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Mineralogical Diversity in Nili Fossae (PSP_009138_2025) August 26, 2008

Posted by jtintle in Planets, Space Fotos.
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Mineralogical Diversity in Nili Fossae

Credit:

NASA/JPL/University of Arizona

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Explanation:

There is evidence of phyllosilicate material (clays) throughout this region, named Nili Fossae. The evidence comes from the OMEGA experiment on the European Space Agency’s Mars Express spacecraft and CRISM on the Mars Reconnaissance Orbiter, infrared spectrometers that can identify minerals on the surface of Mars.

In the Nili Fossae region, the spectrometers have found remarkable diversity in surface composition. Because of the evidence for clays and other interesting geology, Nili Fossae is also being considered as a landing site for the Mars Science Laboratory rover.

HiRISE has targeted several places where OMEGA and CRISM show extreme diversity, with this being one example. In this specific area, low-calcium pyroxene (LCP) materials are adjacent to these clays. The cracked terrain regions evident at the highest resolution provide clues to the sequence of events which occurred in Nili Fossae.

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Fresh Double-Layered Ejecta Crater (PSP_009160_2350) August 25, 2008

Posted by jtintle in Planets, Space Fotos.
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Fresh Double-Layered Ejecta Crater

Credit:

NASA/JPL/University of Arizona

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Explanation:

This scene features a high latitude, northern hemisphere crater with double-layered ejecta. The sharp rim and lack of small superposed craters indicates that this crater is relatively young.

The semi-circular feature that parallels the crater rim is a terrace that probably formed as part of the crater wall collapsed into the center. The circular mound in the center likely formed at the same time as the crater itself. Large craters on Mars can have central peaks; this crater looks like it was on the cusp of having one. The linear features surrounding the crater on its ejecta are striations that formed during the impact as material and wind exploded out from the center.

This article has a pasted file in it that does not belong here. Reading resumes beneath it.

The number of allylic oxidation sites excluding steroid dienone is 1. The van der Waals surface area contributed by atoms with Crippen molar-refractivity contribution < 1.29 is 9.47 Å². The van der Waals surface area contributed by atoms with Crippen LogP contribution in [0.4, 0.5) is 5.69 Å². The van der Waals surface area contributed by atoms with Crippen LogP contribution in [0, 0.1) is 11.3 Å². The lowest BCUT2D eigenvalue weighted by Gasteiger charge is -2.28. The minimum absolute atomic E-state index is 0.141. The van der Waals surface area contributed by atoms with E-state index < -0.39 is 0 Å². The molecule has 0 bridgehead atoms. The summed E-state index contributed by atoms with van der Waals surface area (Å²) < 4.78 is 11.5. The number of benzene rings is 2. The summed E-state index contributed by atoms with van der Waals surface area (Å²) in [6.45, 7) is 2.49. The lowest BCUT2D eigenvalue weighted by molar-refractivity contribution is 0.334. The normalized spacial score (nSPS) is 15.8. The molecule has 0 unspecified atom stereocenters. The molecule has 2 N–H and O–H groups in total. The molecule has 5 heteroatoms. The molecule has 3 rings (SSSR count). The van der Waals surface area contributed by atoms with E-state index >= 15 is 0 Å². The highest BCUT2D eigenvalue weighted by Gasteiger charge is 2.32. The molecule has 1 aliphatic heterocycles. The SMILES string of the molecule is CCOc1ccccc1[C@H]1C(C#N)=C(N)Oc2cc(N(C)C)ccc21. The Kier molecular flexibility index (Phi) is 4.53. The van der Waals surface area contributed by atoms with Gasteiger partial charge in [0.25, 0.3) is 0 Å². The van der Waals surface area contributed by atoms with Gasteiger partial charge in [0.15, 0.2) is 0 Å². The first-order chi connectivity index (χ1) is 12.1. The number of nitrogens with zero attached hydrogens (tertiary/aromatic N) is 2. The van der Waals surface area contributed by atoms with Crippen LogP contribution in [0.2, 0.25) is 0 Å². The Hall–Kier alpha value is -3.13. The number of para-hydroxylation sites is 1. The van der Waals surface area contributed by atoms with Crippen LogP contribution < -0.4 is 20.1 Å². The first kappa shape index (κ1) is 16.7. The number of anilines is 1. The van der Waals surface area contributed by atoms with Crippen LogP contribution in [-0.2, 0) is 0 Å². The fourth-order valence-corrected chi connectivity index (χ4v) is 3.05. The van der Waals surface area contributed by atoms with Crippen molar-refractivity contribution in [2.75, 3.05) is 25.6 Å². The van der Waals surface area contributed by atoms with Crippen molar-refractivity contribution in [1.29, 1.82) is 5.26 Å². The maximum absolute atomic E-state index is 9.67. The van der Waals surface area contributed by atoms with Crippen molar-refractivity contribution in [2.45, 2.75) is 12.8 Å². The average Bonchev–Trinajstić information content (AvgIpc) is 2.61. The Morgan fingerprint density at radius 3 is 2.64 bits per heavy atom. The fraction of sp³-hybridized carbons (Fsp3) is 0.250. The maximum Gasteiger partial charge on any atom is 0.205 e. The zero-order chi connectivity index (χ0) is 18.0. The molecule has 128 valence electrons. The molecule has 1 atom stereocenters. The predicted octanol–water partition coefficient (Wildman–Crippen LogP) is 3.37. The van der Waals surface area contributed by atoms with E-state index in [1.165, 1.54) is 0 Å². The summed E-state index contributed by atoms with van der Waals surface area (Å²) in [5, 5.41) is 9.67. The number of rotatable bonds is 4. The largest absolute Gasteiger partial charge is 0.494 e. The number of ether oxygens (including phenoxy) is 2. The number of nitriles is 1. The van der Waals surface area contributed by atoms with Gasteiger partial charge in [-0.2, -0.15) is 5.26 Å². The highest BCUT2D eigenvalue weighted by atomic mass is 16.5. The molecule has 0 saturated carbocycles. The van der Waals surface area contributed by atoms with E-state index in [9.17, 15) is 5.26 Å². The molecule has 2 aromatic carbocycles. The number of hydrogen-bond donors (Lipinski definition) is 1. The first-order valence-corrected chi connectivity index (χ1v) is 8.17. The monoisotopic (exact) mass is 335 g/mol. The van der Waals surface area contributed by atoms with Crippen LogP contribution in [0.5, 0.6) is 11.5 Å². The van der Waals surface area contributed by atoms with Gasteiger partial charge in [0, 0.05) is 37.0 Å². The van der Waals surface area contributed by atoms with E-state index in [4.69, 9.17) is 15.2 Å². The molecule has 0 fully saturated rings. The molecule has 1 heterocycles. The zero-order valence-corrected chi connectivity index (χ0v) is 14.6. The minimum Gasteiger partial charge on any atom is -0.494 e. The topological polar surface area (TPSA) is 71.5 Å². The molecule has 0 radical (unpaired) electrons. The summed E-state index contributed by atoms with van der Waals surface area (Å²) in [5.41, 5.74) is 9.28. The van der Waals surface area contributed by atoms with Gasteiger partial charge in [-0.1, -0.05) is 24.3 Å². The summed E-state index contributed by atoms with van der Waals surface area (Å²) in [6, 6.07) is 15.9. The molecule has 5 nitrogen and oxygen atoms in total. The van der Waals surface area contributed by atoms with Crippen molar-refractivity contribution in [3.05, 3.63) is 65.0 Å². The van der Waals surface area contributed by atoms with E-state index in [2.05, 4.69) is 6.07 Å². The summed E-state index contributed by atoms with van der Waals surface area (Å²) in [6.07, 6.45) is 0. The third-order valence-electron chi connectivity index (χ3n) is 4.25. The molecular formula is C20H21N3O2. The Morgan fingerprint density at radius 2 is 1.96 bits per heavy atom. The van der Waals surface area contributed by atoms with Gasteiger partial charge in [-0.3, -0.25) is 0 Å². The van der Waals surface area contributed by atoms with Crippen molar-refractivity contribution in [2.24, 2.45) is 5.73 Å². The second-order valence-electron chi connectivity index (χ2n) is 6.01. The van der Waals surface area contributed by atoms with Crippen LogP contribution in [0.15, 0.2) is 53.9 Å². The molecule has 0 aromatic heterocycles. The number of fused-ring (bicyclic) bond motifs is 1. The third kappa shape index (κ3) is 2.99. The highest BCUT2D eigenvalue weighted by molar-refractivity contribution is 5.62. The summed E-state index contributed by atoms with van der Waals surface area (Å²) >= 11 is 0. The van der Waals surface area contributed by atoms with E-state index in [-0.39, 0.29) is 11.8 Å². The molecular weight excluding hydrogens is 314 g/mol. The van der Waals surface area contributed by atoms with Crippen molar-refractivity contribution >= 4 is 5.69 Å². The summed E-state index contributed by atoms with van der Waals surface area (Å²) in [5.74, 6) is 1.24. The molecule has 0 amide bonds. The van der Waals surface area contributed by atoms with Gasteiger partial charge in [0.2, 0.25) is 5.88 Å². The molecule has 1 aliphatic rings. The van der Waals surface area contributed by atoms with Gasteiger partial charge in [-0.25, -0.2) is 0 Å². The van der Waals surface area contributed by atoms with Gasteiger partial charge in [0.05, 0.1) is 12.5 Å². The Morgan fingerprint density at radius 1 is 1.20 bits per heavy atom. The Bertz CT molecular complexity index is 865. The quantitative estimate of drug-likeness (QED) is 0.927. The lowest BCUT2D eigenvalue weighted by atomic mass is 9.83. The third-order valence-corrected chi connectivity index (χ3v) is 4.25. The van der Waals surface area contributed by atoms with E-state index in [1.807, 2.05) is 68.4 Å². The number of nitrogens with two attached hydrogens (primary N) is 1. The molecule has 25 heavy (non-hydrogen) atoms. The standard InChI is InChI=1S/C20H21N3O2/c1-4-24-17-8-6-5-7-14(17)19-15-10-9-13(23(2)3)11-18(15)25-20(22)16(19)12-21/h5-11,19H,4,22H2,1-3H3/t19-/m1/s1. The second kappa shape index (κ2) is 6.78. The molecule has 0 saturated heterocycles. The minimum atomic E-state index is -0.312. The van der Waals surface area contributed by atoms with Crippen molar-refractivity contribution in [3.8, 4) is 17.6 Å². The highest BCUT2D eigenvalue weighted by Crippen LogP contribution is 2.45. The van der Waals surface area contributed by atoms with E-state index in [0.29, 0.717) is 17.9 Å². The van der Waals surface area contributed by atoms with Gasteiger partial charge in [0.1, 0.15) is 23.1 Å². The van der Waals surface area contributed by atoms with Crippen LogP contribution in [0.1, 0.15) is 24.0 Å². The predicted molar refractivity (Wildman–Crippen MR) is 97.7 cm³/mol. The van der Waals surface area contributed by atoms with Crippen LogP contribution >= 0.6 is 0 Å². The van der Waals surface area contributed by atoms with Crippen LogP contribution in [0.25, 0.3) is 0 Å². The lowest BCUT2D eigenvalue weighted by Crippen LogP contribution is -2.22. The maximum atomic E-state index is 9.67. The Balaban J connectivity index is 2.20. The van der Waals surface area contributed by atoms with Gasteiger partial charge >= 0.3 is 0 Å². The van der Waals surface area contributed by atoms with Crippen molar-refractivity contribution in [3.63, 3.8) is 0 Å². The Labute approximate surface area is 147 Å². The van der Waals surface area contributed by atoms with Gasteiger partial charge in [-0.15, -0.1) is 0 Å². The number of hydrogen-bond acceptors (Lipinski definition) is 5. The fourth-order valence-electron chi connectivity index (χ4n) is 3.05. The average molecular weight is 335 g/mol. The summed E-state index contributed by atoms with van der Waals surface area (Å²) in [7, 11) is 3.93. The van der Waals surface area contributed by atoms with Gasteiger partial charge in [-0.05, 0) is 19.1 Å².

At the bottom of the scene is a very distinct ejecta flow lobe (lobate ejecta). Lobate ejecta is thought to form when an impact occurs on a surface with lots of volatiles—ices that quickly turn to gas when they are heated. The gases help make the ejecta flow like a fluid.

PIA11010: ‘Snow White’ Trench August 7, 2008

Posted by jtintle in Planets, Space Fotos.
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'Snow White' Trench
Target Name: Mars
Is a satellite of: Sol (our sun)
Mission: Phoenix
Spacecraft: Phoenix Lander
Instrument: Surface Stereo Imager (SSI)
Product Size: 1024 samples x 1024 lines
Produced By: University of Arizona
Full-Res TIFF: PIA11010.tif (3.15 MB)
Full-Res JPEG: PIA11010.jpg (192.9 kB)
Original Caption Released with Image:
This image was acquired by NASA’s Phoenix Mars Lander’s Surface Stereo Imager on Sol 43, the 43rd Martian day after landing (July 8, 2008). This image shows the trench informally called “Snow White.”

Two samples were delivered to the Wet Chemistry Laboratory, which is part of Phoenix’s Microscopy, Electrochemistry, and Conductivity Analyzer (MECA). The first sample was taken from the surface area just left of the trench and informally named “Rosy Red.” It was delivered to the Wet Chemistry Laboratory on Sol 30 (June 25, 2008). The second sample, informally named “Sorceress,” was taken from the center of the “Snow White” trench and delivered to the Wet Chemistry Laboratory on Sol 41 (July 6, 2008).

The Phoenix Mission is led by the University of Arizona, Tucson, on behalf of NASA. Project management of the mission is by NASA’s Jet Propulsion Laboratory, Pasadena, Calif. Spacecraft development is by Lockheed Martin Space Systems, Denver.

Image Credit:
NASA/JPL-Caltech/University of Arizona/Texas A&M University

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Midnight Sun on Mars July 23, 2008

Posted by jtintle in Planets.
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Midnight Sun on Mars

Image credit:

NASA/JPL-Caltech/University of Arizona/Texas A&M University

Description:

This panorama mosaic of images was taken by the Surface Stereo Imager on board NASA’s Phoenix Mars Lander. This mosaic documents the midnight sun during several days of the mission.

The foreground and sky images were taken on Sol 54, or the 54th Martian day of the mission (July 20, 2008). The solar images were taken between 10 p.m. and 2 a.m., local solar time, during the nights of sols 46 to 56. During this period of 11 sols, the sun’s path got slightly lower over the northern horizon, causing the lack of smoothness to the curve. This pan captures the polar nature of the Phoenix mission in its similarity to time lapse pictures taken above the Arctic Circle on Earth.

The Phoenix Mission is led by the University of Arizona, Tucson, on behalf of NASA. Project management of the mission is by NASA’s Jet Propulsion Laboratory, Pasadena, Calif. Spacecraft development is by Lockheed Martin Space Systems, Denver.

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